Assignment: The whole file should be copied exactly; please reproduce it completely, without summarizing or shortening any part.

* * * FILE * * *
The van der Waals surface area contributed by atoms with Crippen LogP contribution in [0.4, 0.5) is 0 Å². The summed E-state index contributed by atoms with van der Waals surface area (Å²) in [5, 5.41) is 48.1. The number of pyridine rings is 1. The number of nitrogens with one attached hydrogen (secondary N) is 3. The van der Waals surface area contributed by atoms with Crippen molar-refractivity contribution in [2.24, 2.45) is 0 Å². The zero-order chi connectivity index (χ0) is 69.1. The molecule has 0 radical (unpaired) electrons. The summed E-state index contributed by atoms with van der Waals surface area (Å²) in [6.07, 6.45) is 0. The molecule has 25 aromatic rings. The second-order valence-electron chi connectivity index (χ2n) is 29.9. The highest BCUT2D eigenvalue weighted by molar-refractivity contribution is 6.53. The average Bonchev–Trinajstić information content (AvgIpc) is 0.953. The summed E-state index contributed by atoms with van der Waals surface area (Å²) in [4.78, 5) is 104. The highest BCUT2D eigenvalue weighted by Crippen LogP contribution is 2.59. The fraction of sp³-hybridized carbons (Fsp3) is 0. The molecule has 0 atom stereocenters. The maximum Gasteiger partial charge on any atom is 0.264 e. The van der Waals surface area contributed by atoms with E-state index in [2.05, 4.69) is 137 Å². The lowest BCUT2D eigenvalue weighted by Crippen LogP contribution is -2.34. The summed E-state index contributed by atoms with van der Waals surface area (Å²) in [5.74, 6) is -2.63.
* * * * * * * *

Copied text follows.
The van der Waals surface area contributed by atoms with Crippen LogP contribution in [0.4, 0.5) is 0 Å². The summed E-state index contributed by atoms with van der Waals surface area (Å²) in [5, 5.41) is 48.1. The number of pyridine rings is 1. The number of nitrogens with one attached hydrogen (secondary N) is 3. The van der Waals surface area contributed by atoms with Crippen molar-refractivity contribution in [2.24, 2.45) is 0 Å². The zero-order chi connectivity index (χ0) is 69.1. The molecule has 0 radical (unpaired) electrons. The summed E-state index contributed by atoms with van der Waals surface area (Å²) in [6.07, 6.45) is 0. The molecule has 25 aromatic rings. The second-order valence-electron chi connectivity index (χ2n) is 29.9. The highest BCUT2D eigenvalue weighted by molar-refractivity contribution is 6.53. The average Bonchev–Trinajstić information content (AvgIpc) is 0.953. The summed E-state index contributed by atoms with van der Waals surface area (Å²) in [4.78, 5) is 104. The highest BCUT2D eigenvalue weighted by Crippen LogP contribution is 2.59. The fraction of sp³-hybridized carbons (Fsp3) is 0. The molecule has 0 atom stereocenters. The maximum Gasteiger partial charge on any atom is 0.264 e. The van der Waals surface area contributed by atoms with E-state index in [2.05, 4.69) is 137 Å². The lowest BCUT2D eigenvalue weighted by Crippen LogP contribution is -2.34. The summed E-state index contributed by atoms with van der Waals surface area (Å²) in [5.74, 6) is -2.63.